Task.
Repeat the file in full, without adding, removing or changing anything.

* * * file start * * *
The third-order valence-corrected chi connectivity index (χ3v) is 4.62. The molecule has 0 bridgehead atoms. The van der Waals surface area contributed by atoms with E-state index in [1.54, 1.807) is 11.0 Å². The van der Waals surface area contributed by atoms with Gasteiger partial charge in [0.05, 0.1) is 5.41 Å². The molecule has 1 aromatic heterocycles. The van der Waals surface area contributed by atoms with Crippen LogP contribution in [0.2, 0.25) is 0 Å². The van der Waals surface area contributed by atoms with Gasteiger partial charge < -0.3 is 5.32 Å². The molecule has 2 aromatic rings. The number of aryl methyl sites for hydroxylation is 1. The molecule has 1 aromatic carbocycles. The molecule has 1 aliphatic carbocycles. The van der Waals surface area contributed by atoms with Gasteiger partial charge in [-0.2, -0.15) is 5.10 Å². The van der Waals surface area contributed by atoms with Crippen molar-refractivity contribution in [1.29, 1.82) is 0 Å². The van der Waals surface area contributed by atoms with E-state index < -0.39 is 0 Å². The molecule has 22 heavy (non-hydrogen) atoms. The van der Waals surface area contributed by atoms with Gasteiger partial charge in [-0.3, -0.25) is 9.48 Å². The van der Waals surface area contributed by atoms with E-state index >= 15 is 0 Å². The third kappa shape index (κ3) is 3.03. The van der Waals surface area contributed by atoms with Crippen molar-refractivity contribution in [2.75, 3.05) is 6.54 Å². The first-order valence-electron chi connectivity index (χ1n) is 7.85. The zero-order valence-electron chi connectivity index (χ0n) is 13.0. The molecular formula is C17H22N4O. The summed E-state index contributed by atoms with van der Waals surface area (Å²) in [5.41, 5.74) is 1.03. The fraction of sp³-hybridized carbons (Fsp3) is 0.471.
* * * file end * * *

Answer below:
The third-order valence-corrected chi connectivity index (χ3v) is 4.62. The molecule has 0 bridgehead atoms. The van der Waals surface area contributed by atoms with E-state index in [1.54, 1.807) is 11.0 Å². The van der Waals surface area contributed by atoms with Gasteiger partial charge in [0.05, 0.1) is 5.41 Å². The molecule has 1 aromatic heterocycles. The van der Waals surface area contributed by atoms with Crippen LogP contribution in [0.2, 0.25) is 0 Å². The van der Waals surface area contributed by atoms with Gasteiger partial charge < -0.3 is 5.32 Å². The molecule has 2 aromatic rings. The number of aryl methyl sites for hydroxylation is 1. The molecule has 1 aromatic carbocycles. The molecule has 1 aliphatic carbocycles. The van der Waals surface area contributed by atoms with Gasteiger partial charge in [-0.2, -0.15) is 5.10 Å². The van der Waals surface area contributed by atoms with Crippen molar-refractivity contribution in [1.29, 1.82) is 0 Å². The van der Waals surface area contributed by atoms with E-state index < -0.39 is 0 Å². The molecule has 22 heavy (non-hydrogen) atoms. The van der Waals surface area contributed by atoms with Gasteiger partial charge in [-0.3, -0.25) is 9.48 Å². The van der Waals surface area contributed by atoms with E-state index >= 15 is 0 Å². The third kappa shape index (κ3) is 3.03. The van der Waals surface area contributed by atoms with Crippen molar-refractivity contribution in [2.75, 3.05) is 6.54 Å². The first-order valence-electron chi connectivity index (χ1n) is 7.85. The zero-order valence-electron chi connectivity index (χ0n) is 13.0. The molecular formula is C17H22N4O. The summed E-state index contributed by atoms with van der Waals surface area (Å²) in [5.41, 5.74) is 1.03. The fraction of sp³-hybridized carbons (Fsp3) is 0.471.